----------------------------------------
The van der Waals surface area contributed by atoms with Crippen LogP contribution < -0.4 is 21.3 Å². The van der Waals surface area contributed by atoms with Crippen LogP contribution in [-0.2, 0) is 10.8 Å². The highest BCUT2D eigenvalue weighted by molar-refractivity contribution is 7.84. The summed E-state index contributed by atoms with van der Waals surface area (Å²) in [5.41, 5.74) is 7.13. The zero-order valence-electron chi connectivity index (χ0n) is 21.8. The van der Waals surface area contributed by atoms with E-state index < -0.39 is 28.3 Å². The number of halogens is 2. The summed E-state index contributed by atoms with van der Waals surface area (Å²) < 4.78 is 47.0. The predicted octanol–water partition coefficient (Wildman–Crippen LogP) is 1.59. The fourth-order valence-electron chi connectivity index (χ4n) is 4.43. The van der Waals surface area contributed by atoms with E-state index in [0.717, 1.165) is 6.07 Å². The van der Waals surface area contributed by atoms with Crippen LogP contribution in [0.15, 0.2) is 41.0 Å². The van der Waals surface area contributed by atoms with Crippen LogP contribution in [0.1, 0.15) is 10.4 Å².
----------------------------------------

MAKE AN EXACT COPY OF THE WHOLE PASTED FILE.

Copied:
The van der Waals surface area contributed by atoms with Crippen LogP contribution < -0.4 is 21.3 Å². The van der Waals surface area contributed by atoms with Crippen LogP contribution in [-0.2, 0) is 10.8 Å². The highest BCUT2D eigenvalue weighted by molar-refractivity contribution is 7.84. The summed E-state index contributed by atoms with van der Waals surface area (Å²) in [5.41, 5.74) is 7.13. The zero-order valence-electron chi connectivity index (χ0n) is 21.8. The van der Waals surface area contributed by atoms with E-state index < -0.39 is 28.3 Å². The number of halogens is 2. The summed E-state index contributed by atoms with van der Waals surface area (Å²) < 4.78 is 47.0. The predicted octanol–water partition coefficient (Wildman–Crippen LogP) is 1.59. The fourth-order valence-electron chi connectivity index (χ4n) is 4.43. The van der Waals surface area contributed by atoms with E-state index in [0.717, 1.165) is 6.07 Å². The van der Waals surface area contributed by atoms with Crippen LogP contribution in [0.15, 0.2) is 41.0 Å². The van der Waals surface area contributed by atoms with Crippen LogP contribution in [0.1, 0.15) is 10.4 Å².